Columbia, SC (WLTX) - Every day law enforcement officials put their lives on the line for their jobs, but it's not always the most obvious dangers that concern them the most.
L. Cpl. Brent Kelly has been with the South Carolina Highway Patrol for 5 years, and says distracted drivers are a huge worry for troopers.
"The biggest concern, as far as safety for us, is when we're actually on the side of the road during a traffic stop," said Kelly.
"There have been incidences where emergency personnel working scenes on the side of the road have been struck by oncoming vehicles."
The most recent incident was this past Friday, when Trooper Howard James, 27, was struck on I-26 while investigating a collision in Orangeburg County.
Officials with the Department of Public safety say James is in serious but stable condition and is showing signs of improvement every day.
Then there was Chance Zobel, 23, a Columbia firefighter struck and killed by a car back in 2010 as he tried to put out a fire at the side of Interstate 20.
"Any time something happens I think it puts us all on alert and makes us realize that things like that can happen at any time. It does put us on alert to be extra careful out there."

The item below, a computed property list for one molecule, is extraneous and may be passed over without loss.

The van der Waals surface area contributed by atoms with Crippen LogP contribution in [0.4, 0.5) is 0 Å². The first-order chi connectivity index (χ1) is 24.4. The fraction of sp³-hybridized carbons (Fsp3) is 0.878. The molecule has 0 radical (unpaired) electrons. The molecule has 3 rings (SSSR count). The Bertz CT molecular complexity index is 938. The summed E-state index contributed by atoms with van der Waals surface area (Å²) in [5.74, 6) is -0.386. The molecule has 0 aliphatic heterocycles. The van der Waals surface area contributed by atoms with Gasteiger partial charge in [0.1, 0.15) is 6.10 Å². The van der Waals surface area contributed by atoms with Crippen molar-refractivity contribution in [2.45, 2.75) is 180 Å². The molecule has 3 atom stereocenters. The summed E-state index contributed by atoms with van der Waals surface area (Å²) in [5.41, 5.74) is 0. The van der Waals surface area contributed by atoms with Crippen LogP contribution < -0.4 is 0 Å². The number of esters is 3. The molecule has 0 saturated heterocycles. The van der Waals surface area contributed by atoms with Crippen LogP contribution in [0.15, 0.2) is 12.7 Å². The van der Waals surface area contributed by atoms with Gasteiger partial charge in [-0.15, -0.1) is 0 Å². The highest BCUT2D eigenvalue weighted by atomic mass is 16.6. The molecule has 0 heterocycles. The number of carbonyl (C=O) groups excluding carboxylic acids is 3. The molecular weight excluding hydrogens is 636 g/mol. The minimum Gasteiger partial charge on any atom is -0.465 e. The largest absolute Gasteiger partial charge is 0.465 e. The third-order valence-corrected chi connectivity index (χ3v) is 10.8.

Drivers hold responsibility too. Under the 'Move Over' law, drivers are required to slow down and switch to the far lane when passing an accident or a scene where emergency workers are present. Failure to comply with the law is a misdemeanor and carries a $300 to $500 ticket.
"Traffic might stop suddenly in front of you or emergency personnel may have to step out into the roadway for some reason and if you're not paying attention to what's going on in front of you, and you're concentrating on the scene itself, bad things can happen."
According to the National Law Enforcement Officers Memorial Fund, more than 150 U.S. law enforcement officers have been killed since 1999 after being struck by vehicles on our roadways. The Move Over Law is in place to keep officials and drivers safe.
"Law enforcement in general is all family, and when something happens to one of our coworkers or brothers or sisters, it affects everybody within the organization."
Orangeburg Deputies are still investigating the accident involving Trooper James.